Loving County, which has 95 residents, according to a 2013 Census Bureau estimate, making it the least populated county in the lower 48 states, has a public water supply system. But with the Permian Basin’s flourishing oil and gas industry, county officials expect that they will need more water to accommodate growth.
Loving County Judge Skeet Jones said it would not take much construction to affect the county’s resources. Just in the unincorporated community of Mentone, he said, three houses are being built.
“If a family of four moves into each housing unit,” Jones said, “that’ll be 12 people that will increase our population nearly 13 to 14 percent.”
Joe Carter, managing director of the V.V. Water Company in Beeville, said the company had met with leaders in area counties about building a pipeline to bring in water from Val Verde County, hundreds of miles south of the Permian Basin.
“Things of this magnitude need to have a special effort,” Carter said. “We’ll be spending a lot of nights in Loving County and places nearby.”
Carter is among those spearheading the company’s latest attempt to secure customers for the rich groundwater supply in the Edwards-Trinity Aquifer in Val Verde County, where Del Rio and much of the Devil’s River are, and pipe it to 13 sparsely populated Permian Basin counties. With the drought now plaguing the state, plans to tap water-rich areas to benefit drier regions are growing in popularity, but critics say such endeavors hurt the ecosystem of the region losing water.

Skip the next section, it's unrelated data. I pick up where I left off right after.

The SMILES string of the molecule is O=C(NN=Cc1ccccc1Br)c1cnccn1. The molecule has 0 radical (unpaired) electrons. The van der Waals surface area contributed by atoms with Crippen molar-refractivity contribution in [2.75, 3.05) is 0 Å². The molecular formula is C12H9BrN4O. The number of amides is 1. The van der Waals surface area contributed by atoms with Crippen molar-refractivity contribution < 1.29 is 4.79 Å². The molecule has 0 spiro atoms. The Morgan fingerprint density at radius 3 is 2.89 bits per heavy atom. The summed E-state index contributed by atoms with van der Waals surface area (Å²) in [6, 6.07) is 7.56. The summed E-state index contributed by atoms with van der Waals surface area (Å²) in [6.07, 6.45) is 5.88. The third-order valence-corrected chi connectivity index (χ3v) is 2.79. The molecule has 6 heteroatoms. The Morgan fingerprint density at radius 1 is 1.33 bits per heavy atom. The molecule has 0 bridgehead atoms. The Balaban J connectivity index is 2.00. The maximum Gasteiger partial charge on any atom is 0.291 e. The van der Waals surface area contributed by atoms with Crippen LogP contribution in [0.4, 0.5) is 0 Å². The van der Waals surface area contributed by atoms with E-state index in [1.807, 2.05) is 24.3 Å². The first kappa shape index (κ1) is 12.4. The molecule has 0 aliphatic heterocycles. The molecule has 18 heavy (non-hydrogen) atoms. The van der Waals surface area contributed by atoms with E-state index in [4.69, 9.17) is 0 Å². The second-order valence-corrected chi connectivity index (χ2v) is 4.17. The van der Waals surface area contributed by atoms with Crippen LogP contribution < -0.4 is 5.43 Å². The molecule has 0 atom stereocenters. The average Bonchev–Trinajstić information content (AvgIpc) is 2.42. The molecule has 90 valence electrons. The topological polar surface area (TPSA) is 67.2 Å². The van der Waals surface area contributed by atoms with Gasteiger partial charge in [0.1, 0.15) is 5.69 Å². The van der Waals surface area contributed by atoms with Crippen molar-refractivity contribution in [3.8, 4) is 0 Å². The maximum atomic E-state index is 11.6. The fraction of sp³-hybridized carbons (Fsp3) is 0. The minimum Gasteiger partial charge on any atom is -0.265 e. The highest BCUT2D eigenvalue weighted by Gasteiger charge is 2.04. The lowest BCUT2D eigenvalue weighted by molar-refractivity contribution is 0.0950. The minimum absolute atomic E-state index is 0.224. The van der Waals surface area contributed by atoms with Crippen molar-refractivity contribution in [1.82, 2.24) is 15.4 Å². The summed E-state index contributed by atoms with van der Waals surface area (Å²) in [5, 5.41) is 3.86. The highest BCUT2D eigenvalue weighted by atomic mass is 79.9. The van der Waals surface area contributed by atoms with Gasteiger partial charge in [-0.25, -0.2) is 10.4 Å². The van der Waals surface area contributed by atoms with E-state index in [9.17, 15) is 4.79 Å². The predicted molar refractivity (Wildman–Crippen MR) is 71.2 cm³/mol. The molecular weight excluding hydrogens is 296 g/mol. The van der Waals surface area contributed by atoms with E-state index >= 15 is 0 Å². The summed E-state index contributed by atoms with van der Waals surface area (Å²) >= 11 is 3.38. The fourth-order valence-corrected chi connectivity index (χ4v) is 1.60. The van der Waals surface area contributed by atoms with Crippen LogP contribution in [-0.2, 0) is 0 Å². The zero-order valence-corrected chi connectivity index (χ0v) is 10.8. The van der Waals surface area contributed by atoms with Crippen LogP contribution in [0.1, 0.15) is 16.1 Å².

Previous efforts by V.V. Water to supply larger cities like San Antonio and San Angelo fell through amid skepticism and opposition from various environmental groups and local governments, many of which are vowing to fight this venture as well. But this time is different, the company says, because it is trying to entice area oil and gas companies as customers to help lower the potential cost for the small communities.
Under the latest proposal, the 13 Permian Basin counties would form a transportation authority to borrow money based on its ability to sell water to commercial and residential customers.
In 2013, the city of San Angelo rejected a V.V. Water proposal to bring in water from Val Verde County.
San Angelo Mayor Dwain Morrison said it was less expensive for the city to continue providing its own water. Plus, he said, since V.V. Water did not have any pumps, wells or financing, the city doubted that the terms of the contract could have been fulfilled.
“About all they had was a real pretty little brochure,” Morrison said. “I think what we would say in West Texas is, ‘It’s all hat and no cattle.’”
Carter said the company had since secured a “substantial number” of leases with landowners in Val Verde County, and some oil and gas companies in the region were considering proposals to become customers, making the pipeline affordable for homeowners in these communities. V.V. Water is also looking into applying for a state loan or grant from the Texas Water Development Board, he said, to further lessen the burden on residential customers.
While Carter declined to disclose a projected cost or route for the pipeline, he estimated that 8 to 16 billion gallons could be withdrawn each year, “depending on demand.”
Citing a May hydrogeological study, he said that there was ample water to support the pipeline proposal without harming the sustainability of the Edwards-Trinity Aquifer.